Here’s a roundup of the benefits of fandom stories that might be of interest to fans:
- Blogger Suzanne Lahna wrote recently about things she’s learned from fandom. Concluding that “Fandom is important, and I think the why needs to be told,” she lists a few benefits from the immediately practical to the lifelong. “Fandom taught me how to make a fight scene work like a fluid thing. Fandom taught me that present tense is actually okay, and can be used well in the appropriate scenarios…Fandom taught me how to write boldly, without shame, without hesitance.” She writes, “Fandom has given me hope. Fandom reminds me that there are no limits to what we can write about, what we can do, only the limits we place on ourselves.”
- The Atlantic looks at soccer fans and finds much the same thing as Lahna. “Trying to rationalize fandom can be a complicated, even futile process. But studies by psychologists have shown that identifying yourself with a sports team can have profound implications. According to Daniel L. Wann, a professor at Murray State University, and a pioneer in the field of sports psychology, the more passionate your fandom, the more positive the impact is on your psychological health. Based on surveys of American sports fans over more than two decades, Wann has categorized fans in relation to the degree to which they consider their team an extension of themselves. He describes the more ardent fans, the ones who consider their team to be an important part of their lives, as ‘highly identified’ fans, and the ones who follow their team more loosely, with a sense of detachment, as “weakly identified” fans. He says, in the case of the highly identified fans, the social connections that are formed through their fandom—the camaraderie that comes out of following games with a group of people—plays a significant and positive role in their lives.”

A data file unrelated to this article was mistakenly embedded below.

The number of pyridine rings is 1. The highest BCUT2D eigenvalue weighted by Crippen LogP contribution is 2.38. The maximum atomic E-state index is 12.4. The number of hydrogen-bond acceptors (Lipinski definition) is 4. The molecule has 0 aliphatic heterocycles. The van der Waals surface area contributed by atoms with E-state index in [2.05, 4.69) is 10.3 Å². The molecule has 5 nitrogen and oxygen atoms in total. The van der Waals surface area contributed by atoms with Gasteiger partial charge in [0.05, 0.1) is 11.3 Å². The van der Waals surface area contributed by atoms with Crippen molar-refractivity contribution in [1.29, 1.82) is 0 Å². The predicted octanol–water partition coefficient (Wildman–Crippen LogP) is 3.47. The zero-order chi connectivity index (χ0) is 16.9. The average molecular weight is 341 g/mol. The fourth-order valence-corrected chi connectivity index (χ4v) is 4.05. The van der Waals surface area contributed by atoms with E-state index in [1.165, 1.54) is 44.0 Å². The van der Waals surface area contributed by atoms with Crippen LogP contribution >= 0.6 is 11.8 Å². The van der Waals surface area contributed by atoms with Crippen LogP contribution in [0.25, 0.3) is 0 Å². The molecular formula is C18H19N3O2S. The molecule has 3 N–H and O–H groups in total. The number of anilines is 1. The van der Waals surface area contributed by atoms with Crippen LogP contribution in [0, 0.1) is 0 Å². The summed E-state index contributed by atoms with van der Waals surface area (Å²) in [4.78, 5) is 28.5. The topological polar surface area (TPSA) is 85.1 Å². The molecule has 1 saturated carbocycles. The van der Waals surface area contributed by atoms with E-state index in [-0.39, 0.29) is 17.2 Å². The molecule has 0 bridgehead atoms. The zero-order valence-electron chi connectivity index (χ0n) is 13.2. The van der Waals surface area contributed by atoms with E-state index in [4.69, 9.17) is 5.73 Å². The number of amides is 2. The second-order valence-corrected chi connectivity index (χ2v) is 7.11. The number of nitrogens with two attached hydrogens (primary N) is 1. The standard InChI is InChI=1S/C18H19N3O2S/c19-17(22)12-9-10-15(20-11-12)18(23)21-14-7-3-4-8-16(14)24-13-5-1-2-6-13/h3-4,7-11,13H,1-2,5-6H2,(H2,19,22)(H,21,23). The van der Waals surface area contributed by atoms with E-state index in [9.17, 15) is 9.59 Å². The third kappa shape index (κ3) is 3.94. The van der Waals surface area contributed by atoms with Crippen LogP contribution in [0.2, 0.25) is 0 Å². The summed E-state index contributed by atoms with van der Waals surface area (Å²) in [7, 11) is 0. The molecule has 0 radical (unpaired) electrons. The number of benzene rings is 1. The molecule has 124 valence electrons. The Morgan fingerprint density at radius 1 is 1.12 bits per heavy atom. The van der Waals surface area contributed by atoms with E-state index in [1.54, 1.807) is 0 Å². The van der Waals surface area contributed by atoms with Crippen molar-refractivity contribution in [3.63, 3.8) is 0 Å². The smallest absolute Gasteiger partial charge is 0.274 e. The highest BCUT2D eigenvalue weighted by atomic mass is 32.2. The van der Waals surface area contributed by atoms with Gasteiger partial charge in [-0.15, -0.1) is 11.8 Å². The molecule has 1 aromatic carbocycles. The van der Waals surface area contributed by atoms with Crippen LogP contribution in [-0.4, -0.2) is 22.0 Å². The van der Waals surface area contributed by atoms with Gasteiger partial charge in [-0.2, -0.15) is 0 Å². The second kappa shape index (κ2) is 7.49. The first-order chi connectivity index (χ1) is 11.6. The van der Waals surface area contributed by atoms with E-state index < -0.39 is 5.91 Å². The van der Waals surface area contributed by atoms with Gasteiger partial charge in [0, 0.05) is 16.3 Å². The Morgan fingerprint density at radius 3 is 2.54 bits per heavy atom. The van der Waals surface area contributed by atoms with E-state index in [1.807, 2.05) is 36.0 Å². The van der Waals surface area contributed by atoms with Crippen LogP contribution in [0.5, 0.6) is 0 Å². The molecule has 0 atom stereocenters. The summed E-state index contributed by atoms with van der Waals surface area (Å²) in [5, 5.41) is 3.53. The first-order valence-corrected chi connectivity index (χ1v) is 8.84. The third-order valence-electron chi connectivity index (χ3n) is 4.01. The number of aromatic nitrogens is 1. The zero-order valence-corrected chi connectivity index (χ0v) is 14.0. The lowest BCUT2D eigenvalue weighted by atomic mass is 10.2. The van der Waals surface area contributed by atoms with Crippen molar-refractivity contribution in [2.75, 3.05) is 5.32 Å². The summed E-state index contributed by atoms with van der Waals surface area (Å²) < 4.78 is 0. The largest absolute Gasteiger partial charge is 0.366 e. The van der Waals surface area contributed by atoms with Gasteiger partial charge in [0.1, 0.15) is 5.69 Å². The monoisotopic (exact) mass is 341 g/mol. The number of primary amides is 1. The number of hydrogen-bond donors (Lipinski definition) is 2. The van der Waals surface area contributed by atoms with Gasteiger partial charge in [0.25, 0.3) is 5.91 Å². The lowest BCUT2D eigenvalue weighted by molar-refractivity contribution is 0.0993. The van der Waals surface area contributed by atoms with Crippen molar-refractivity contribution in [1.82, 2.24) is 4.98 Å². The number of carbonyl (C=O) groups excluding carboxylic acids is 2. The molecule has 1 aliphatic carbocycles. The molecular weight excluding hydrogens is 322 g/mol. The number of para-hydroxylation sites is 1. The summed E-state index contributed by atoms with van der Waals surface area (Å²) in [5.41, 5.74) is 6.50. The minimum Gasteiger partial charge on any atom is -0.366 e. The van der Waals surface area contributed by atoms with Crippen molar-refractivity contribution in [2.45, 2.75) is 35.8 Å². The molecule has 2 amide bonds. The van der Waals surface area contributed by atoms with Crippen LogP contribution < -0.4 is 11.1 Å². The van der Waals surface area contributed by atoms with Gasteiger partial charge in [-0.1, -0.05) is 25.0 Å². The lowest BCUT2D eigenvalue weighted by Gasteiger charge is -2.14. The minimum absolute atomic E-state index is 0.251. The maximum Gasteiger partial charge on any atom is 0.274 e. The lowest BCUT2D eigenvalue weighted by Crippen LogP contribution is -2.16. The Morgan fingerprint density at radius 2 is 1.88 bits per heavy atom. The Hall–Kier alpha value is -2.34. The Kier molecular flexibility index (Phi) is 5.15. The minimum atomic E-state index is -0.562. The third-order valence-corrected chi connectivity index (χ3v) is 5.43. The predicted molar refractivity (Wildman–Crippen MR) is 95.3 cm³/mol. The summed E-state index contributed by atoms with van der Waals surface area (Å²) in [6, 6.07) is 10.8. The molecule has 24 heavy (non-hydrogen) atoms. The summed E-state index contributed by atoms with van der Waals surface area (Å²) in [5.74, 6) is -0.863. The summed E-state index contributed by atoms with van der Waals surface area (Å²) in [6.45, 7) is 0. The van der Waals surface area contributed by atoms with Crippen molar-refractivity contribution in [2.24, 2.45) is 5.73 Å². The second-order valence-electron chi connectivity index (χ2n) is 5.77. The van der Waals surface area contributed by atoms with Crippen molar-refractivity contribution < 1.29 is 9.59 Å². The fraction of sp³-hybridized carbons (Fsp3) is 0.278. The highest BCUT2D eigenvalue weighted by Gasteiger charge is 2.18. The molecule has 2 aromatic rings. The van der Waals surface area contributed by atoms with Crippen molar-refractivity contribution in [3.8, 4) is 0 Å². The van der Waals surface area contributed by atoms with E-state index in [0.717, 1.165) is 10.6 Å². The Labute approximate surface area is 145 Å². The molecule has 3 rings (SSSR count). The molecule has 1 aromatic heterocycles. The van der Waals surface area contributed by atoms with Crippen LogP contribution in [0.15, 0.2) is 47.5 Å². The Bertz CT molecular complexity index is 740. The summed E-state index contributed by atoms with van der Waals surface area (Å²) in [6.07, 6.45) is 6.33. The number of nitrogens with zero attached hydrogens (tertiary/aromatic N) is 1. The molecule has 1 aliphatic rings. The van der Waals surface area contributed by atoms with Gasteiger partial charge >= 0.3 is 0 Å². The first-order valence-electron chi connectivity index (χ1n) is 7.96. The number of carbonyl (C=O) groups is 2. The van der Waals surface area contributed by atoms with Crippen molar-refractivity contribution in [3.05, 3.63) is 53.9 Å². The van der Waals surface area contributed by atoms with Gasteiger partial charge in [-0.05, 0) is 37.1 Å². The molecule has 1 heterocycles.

- A piece on sci-fi cons in The Seattle Times came across the same opinions yet again: “‘It’s a community,’ Katrina Marier, editor of Westwind, the magazine of the Northwest Science Fiction Society, said. ‘People in fandom care about each other. We’re excited to get together.’ She said when someone gets sick, people visit with casseroles and offers of help just like in any group.” Indeed some ideas should spread outside of fandom. “‘Some [people] you’ll like and some not. Some you’ll agree with and some not,’ she said. ‘You all can occupy the same space for the course of a weekend. That is very important, and we could use a lot more of that in our national discourse.’ That’s reason enough to be involved. Besides tolerance, Marier says, fandom has solidified some other good traits. ‘Fandom has encouraged my tendencies to both be open to new ideas and to think about them critically, and to ask questions.'”
- Indeed a story in The Advocate stresses the ways in which fandoms and society can be intertwined with their feature on a comic book store wedding. Various comics shops honored the marriage of characters Northstar and Kyle with fundraising events and receptions, but Midtown Comics took it a step further when they hosted a wedding in-store. The groomsmen featured in the story “were selected from more than 50 applicants because ‘they really stood out as super-fans,’ said Thor Parker, Midtown Comics’ social media and events director. They met online and had one of their first dates at a comics-related event.”
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